At a first look the dynamic looked cristal clear: after another slow get-away, the #33 dived into La Source as he used to do in previous year. The contact with Raikkonen was then inevitable and both the drivers paid a high price for that.
Then onboard footages were released by Formula 1's official social media accounts and the story gained another prospective.
From Max Verstappen's view the divebomb is still clear, but something else to be added is found in Kimi's and Perez' ones.
Approaching turn one's braking zone, Kimi is on the left side of the track. The Finn then decides to cut off Sergio Perez, who was going for the move on his right side. In doing so, Raikkonen takes a long diagonal line that brings him right to the apex on the opposite side of the track. Meanwhile Sergio Perez, not expecting the move, is forced to lift the throttle. Despite that, the front wing of the Mexican makes contact with the right rear tyre of Raikkonen, not causing a puncture just for a matter of luck.
From Kimi's onboard footage it's clear that the Finn is constantly looking in this right rear-view mirror, checking Checo's position. What he didn't know until he was almost into the corner is that, unsighted because of the Racing Point, Max Verstappen was aiming as well for the apex of the right-hander. At that point we don't know if Kimi managed to see the Red Bull or not, nevertheless in such a small fraction of a second it would have been difficult to properly react. At that point, yes, the crash couldn't be avoided: both of the drivers were too committed for both of them to make it through La Source unscaved.
So, end of the day, who was the guilty man?
Having analyzed the dynamic, it's easy to agree with the stewards' decision, that labelled the crash as a 'racing incident': turn one at Spa is always chaotic and, with such a small margin, conctats are often unevitable.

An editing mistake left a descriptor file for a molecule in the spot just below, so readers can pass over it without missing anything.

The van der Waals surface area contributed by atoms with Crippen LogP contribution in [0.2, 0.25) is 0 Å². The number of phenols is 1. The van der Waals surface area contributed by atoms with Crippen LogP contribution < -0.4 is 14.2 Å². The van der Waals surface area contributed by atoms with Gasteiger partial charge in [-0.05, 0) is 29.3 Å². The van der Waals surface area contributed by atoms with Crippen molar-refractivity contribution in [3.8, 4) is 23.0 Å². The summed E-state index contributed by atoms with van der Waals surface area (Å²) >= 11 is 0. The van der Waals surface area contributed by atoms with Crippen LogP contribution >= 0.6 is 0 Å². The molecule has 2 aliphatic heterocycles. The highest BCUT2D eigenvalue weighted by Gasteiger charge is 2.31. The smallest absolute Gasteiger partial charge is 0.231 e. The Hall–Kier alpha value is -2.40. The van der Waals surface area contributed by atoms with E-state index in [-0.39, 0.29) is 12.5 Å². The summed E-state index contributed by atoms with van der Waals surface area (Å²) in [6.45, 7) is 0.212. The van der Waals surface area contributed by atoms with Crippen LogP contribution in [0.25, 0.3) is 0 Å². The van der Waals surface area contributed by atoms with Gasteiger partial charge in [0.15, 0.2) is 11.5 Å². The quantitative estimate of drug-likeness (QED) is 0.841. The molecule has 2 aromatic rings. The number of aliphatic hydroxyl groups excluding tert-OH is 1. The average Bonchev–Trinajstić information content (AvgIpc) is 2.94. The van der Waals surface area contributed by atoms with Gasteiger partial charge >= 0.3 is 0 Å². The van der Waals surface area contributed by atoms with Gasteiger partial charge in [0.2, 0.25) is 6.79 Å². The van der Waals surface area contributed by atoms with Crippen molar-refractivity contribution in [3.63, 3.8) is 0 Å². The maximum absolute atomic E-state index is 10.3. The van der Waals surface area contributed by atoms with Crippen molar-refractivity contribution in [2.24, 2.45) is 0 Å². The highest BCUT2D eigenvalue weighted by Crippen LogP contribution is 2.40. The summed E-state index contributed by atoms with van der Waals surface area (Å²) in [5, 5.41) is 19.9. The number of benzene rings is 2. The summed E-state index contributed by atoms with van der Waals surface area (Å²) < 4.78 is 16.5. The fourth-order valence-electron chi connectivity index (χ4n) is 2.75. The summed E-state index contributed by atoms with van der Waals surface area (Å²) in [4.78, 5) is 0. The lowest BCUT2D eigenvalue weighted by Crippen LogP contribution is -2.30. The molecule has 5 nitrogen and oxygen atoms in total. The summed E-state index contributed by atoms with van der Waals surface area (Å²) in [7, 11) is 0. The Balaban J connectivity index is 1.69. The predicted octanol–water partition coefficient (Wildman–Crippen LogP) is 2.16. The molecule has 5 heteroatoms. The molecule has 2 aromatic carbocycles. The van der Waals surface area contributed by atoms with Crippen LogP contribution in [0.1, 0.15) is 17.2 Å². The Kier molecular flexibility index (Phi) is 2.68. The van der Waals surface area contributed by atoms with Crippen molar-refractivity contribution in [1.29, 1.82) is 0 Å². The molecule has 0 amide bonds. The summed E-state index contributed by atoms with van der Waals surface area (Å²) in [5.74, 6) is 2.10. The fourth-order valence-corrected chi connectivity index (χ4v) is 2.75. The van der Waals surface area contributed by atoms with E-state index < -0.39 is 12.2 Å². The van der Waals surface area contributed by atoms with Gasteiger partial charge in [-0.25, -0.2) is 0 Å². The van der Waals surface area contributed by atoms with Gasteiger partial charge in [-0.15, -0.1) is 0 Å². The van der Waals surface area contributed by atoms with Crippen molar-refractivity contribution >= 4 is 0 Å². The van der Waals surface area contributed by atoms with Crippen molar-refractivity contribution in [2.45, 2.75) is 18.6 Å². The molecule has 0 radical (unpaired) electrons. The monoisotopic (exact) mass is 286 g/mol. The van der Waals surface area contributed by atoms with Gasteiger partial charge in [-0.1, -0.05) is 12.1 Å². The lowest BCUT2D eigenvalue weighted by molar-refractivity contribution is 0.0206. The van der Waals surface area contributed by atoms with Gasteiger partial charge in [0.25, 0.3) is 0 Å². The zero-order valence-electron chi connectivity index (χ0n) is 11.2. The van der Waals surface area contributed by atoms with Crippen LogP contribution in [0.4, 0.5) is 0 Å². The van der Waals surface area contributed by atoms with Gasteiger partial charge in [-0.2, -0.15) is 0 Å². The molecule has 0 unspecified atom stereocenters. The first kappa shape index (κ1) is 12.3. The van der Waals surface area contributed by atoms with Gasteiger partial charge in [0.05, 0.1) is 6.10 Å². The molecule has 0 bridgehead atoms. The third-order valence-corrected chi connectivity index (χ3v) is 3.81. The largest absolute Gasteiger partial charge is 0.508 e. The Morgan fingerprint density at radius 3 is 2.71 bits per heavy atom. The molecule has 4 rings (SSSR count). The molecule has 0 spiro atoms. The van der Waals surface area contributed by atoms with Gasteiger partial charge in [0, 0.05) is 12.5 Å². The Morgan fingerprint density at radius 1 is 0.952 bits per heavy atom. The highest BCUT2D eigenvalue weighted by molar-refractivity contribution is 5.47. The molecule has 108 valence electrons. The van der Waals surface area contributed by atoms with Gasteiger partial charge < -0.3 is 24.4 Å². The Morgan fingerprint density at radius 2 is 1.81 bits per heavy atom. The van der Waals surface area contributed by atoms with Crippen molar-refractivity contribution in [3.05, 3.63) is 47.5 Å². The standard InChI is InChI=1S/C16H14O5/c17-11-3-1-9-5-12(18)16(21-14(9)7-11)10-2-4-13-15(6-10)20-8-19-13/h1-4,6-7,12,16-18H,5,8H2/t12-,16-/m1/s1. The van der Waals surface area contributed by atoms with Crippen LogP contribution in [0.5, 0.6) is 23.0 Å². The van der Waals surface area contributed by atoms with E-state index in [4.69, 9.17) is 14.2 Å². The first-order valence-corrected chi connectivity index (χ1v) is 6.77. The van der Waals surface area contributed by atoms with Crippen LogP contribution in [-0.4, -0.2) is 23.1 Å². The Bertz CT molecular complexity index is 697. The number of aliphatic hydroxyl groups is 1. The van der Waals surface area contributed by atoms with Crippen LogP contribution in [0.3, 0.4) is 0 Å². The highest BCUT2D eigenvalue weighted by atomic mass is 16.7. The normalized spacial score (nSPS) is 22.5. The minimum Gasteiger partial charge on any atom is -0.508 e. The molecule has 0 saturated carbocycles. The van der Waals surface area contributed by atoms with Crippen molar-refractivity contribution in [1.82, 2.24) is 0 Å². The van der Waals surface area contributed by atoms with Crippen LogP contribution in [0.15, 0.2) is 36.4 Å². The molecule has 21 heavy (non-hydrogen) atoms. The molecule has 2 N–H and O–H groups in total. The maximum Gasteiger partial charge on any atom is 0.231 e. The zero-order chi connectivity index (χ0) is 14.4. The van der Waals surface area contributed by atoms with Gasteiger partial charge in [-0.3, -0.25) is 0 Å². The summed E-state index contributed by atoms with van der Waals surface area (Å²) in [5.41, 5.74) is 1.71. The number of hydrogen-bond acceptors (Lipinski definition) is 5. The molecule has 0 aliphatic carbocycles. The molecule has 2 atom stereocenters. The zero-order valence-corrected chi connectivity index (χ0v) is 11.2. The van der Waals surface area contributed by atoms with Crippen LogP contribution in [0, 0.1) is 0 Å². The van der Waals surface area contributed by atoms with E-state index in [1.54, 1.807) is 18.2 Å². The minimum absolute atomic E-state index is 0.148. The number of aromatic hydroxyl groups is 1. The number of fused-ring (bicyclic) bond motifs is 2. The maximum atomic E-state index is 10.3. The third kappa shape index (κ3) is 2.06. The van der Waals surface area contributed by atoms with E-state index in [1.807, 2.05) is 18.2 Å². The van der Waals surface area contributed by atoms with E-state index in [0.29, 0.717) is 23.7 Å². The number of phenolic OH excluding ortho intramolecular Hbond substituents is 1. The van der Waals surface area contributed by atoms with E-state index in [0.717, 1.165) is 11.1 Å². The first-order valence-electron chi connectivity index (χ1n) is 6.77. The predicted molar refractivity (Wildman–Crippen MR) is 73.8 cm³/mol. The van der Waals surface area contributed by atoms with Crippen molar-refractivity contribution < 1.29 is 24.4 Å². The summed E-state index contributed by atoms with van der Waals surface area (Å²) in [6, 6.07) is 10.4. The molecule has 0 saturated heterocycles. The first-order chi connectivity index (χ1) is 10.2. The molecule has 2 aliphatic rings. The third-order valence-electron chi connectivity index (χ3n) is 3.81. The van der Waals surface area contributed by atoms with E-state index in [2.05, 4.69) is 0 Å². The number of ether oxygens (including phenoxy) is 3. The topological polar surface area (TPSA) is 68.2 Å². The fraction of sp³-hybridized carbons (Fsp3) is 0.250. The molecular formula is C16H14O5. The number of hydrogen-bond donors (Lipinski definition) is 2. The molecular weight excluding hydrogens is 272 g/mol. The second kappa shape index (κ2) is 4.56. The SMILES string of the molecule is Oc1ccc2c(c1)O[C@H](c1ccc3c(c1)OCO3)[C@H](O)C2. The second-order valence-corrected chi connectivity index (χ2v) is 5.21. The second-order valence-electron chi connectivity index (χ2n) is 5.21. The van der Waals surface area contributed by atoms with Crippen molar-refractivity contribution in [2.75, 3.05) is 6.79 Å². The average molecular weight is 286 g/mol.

Nevertheless, both the drivers are in some way responsable for the collision: Kimi crossed the entire track on the run-down to La Source, a move that is surely going to bring some risks. The contact with Perez alone (who was still behind, so was meant to brake) means that the move was a bit too aggressive. Furthermore, Max' front wing was beside Kimi's cockpit when the Finn went for the turn. According to the rulebook that would be enough for Raikkonen to be supposed to leave room, but at that point his eyes were obviously pointing at the apex.
Max wasn't innocent as well: probably willing to perform in front of the Orange Wave, he went for a really late dive, similar to the one that took him out of contention back in 2016.
He actually didn't violate any rule in doing so, but the move itself was silly, being just at the start of a 44 laps race.
Kimi lost a chance of being 'best of the rest', looking at the great pace of team-mate Antonio Giovinazzi, while Verstappen likely throw a P4 finish chance away: Vettel was suffering so much with tyre-wear that Red Bull would have had a chance of jumping him.
If I had to give a percentage of fault, it would be 35-35-30%: 35% to Raikkonen, his move was as opportunistic as risky and didn't pay off. He had to expect someone on the inside, even if the Racing Point prevented him from seeing the Red Bull. 35% to Verstappen: a silly divebomb that was very likely to end up in a crash. It was also useless, since he would have overtaken both Perez and Raikkonen straight away in the opening couple of laps.
Last but not least, 30% to the race situation, with the Racing Point preventing Kimi from noticing Max.